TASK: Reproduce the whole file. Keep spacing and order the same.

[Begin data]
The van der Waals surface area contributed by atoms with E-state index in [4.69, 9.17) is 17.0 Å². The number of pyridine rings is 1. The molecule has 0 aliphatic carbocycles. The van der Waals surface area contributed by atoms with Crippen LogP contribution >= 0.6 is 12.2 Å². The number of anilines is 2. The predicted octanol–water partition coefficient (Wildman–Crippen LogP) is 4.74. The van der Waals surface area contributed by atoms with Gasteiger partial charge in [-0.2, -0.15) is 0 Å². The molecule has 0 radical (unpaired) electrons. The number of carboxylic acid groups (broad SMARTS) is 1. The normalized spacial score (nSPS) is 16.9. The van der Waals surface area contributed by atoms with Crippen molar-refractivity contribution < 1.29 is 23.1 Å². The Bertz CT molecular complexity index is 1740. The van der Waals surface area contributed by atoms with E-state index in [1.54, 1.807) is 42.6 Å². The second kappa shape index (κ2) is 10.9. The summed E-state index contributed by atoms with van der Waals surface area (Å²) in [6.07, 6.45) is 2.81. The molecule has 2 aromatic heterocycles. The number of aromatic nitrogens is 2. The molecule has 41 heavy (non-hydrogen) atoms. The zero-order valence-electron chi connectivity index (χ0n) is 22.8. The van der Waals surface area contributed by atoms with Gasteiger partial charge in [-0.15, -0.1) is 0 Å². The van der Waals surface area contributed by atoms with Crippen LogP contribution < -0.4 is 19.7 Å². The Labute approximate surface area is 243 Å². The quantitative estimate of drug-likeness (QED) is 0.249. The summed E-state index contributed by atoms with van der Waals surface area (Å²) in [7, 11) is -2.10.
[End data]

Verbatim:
The van der Waals surface area contributed by atoms with E-state index in [4.69, 9.17) is 17.0 Å². The number of pyridine rings is 1. The molecule has 0 aliphatic carbocycles. The van der Waals surface area contributed by atoms with Crippen LogP contribution >= 0.6 is 12.2 Å². The number of anilines is 2. The predicted octanol–water partition coefficient (Wildman–Crippen LogP) is 4.74. The van der Waals surface area contributed by atoms with Gasteiger partial charge in [-0.2, -0.15) is 0 Å². The molecule has 0 radical (unpaired) electrons. The number of carboxylic acid groups (broad SMARTS) is 1. The normalized spacial score (nSPS) is 16.9. The van der Waals surface area contributed by atoms with Crippen molar-refractivity contribution < 1.29 is 23.1 Å². The Bertz CT molecular complexity index is 1740. The van der Waals surface area contributed by atoms with E-state index in [1.54, 1.807) is 42.6 Å². The second kappa shape index (κ2) is 10.9. The summed E-state index contributed by atoms with van der Waals surface area (Å²) in [6.07, 6.45) is 2.81. The molecule has 2 aromatic heterocycles. The number of aromatic nitrogens is 2. The molecule has 41 heavy (non-hydrogen) atoms. The zero-order valence-electron chi connectivity index (χ0n) is 22.8. The van der Waals surface area contributed by atoms with Gasteiger partial charge in [-0.15, -0.1) is 0 Å². The van der Waals surface area contributed by atoms with Crippen LogP contribution < -0.4 is 19.7 Å². The Labute approximate surface area is 243 Å². The quantitative estimate of drug-likeness (QED) is 0.249. The summed E-state index contributed by atoms with van der Waals surface area (Å²) in [7, 11) is -2.10.